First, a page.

Uniting thirty eight member countries including Canada, Germany, Australia, Japan, Portugal, and the United Kingdom, to name a few, the IFP also features:

  • IMPROVED MONITORING of the long-term economic and social horizon, with early warning on emerging domestic and international issues.  
  • MORE ACCURATE PINPOINTING of major developments and possible trend breaks. 
  • GREATER ANALYTICAL APPRECIATION of key long-term issues.  
  • BETTER DIALOGUE and INFORMATION SHARING to help set policy agendas and map strategy.

In 2005, the OECD IFP embarked on a 2-year project which has resulted to THE BIOECONOMY IN 2030: Designing a Policy Agenda.  This aimed to “assess how pervasive biotechnological applications are likely to become given our rapidly increasing biological knowledge”.  In similar fashion, this project also examined:

  • the PROSPECTS for FURTHER DEVELOPMENT over the succeeding two to three decades;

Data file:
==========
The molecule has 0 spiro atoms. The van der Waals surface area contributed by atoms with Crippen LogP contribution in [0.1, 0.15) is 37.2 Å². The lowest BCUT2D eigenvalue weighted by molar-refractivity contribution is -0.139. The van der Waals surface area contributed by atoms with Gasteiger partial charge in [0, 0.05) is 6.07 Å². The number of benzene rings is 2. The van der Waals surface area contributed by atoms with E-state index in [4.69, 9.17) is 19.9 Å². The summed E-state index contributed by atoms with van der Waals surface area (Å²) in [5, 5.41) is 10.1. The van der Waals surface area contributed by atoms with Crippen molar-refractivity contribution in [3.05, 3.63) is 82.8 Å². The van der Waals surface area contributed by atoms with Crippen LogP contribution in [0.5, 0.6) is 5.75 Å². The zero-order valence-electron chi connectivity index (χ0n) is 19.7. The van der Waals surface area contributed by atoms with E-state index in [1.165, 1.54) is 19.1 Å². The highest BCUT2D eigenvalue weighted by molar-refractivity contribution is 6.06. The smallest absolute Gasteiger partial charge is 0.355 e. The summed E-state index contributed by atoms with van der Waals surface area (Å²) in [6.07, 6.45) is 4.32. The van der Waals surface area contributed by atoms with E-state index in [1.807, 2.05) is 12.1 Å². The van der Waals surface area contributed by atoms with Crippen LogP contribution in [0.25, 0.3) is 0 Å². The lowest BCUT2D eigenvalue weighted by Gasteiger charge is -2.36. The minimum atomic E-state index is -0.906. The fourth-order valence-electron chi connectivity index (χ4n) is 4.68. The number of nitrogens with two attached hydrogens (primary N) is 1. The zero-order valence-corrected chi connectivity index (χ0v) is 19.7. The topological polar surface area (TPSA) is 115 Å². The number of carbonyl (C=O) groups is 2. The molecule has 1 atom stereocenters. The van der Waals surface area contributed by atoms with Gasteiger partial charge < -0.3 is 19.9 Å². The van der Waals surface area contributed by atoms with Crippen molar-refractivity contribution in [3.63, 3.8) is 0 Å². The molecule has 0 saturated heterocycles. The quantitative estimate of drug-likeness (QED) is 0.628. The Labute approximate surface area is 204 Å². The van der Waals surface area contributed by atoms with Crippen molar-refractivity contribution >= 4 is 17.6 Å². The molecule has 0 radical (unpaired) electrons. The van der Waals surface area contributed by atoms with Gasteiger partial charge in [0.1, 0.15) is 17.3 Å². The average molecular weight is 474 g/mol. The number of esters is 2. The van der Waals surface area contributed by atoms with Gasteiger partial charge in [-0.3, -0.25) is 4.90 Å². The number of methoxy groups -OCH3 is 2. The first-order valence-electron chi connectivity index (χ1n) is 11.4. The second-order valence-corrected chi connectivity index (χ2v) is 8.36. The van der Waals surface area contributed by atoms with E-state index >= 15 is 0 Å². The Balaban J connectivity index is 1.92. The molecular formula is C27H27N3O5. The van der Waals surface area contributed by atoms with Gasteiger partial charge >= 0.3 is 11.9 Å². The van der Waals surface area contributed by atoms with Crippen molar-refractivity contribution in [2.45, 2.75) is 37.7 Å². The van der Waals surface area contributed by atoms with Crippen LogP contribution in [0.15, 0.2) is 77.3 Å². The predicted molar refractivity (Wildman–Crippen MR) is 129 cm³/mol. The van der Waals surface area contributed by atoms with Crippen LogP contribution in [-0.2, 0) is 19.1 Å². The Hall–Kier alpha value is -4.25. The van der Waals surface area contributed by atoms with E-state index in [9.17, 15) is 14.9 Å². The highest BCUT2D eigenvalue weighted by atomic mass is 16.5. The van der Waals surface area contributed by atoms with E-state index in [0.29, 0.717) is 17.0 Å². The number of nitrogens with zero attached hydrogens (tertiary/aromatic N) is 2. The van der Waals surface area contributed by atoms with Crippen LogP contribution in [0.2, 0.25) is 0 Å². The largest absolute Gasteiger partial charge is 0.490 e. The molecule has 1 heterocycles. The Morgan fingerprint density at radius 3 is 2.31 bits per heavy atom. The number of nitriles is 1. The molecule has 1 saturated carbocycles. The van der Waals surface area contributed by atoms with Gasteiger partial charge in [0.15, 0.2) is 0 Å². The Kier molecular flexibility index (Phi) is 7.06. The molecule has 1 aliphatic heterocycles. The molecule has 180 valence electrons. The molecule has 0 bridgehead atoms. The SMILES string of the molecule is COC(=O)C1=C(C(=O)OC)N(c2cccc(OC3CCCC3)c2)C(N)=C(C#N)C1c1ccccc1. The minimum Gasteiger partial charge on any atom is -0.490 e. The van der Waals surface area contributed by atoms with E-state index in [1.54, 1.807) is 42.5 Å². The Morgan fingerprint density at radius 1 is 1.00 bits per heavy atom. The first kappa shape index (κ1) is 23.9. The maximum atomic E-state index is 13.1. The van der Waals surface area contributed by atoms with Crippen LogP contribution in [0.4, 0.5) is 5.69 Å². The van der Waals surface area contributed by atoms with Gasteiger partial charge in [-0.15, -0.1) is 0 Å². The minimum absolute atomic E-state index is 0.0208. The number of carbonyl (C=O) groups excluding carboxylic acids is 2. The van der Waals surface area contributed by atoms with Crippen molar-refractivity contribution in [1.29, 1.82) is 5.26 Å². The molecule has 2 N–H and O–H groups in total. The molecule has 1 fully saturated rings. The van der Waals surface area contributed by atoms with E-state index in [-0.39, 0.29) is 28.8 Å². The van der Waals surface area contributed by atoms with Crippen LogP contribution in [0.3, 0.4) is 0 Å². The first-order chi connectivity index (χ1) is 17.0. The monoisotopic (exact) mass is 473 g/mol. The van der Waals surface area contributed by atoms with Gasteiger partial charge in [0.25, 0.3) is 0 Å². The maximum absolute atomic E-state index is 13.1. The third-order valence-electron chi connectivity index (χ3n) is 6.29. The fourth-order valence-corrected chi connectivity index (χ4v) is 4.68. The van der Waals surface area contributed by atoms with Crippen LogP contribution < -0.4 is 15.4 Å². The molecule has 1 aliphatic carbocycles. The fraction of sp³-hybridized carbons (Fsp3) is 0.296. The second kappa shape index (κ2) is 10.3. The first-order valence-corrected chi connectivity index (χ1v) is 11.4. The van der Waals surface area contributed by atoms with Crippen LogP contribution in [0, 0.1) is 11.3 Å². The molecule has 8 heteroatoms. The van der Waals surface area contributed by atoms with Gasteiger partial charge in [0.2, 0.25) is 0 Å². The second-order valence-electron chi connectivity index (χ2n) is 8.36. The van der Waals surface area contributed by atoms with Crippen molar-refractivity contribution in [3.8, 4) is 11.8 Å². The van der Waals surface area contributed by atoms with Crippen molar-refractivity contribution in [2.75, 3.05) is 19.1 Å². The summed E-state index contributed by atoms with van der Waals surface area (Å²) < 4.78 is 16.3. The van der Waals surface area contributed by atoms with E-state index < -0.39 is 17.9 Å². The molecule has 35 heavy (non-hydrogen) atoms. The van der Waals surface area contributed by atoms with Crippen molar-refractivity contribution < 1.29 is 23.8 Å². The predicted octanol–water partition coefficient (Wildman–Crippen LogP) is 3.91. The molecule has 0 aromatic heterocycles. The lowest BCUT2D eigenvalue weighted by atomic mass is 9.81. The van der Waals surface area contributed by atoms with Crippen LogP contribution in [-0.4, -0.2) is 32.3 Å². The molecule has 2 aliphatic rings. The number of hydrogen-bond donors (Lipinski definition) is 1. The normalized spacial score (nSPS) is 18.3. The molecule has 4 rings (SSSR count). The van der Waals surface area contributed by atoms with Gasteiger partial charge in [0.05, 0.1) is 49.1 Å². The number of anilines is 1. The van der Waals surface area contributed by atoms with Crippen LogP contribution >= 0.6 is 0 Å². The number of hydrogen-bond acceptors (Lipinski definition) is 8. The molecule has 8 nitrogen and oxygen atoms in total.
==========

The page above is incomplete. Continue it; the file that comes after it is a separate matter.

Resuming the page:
• the POTENTIAL IMPACT on economies and societies; and most importantly, 
  • the POLICIES NEEDED to promote and exploit this new wave of innovations to promote high-level social and economic goals.

This OECD Project interprets and defines the term bioeconomy to be “the aggregate set of economic operations in a society that use the latent value incumbent in biological products and processes to capture new growth and welfare benefits for citizens and nations”. The word VALUE plays a crucial role in the game as these benefits are made manifest in product markets through:

  • PRODUCTIVITY GAINS (in agriculture and health), 
  • ENHANCEMENT EFFECTS (in health and nutrition) 
  • SUBSTITUTION EFFECTS (in environmental and industrial uses as well as in the energy sector); 
  • ADDITIONAL BENEFITS derived from more eco-efficient and sustainable use of natural resources to provide goods and services to an ever growing global population

Rationalizing the agenda, the OECD professes that bioeconomy is “made possible by the recent and continuing surge in the scientific knowledge and technical competencies”–and that all these can be “directed to harness biological processes for practical applications”. 

The challenge for all countries of the whole world persists as we ask: Are you truly part of this global agenda and are you seriously playing your role in it?

Cover image sourced from Pexels as captured by Gelatin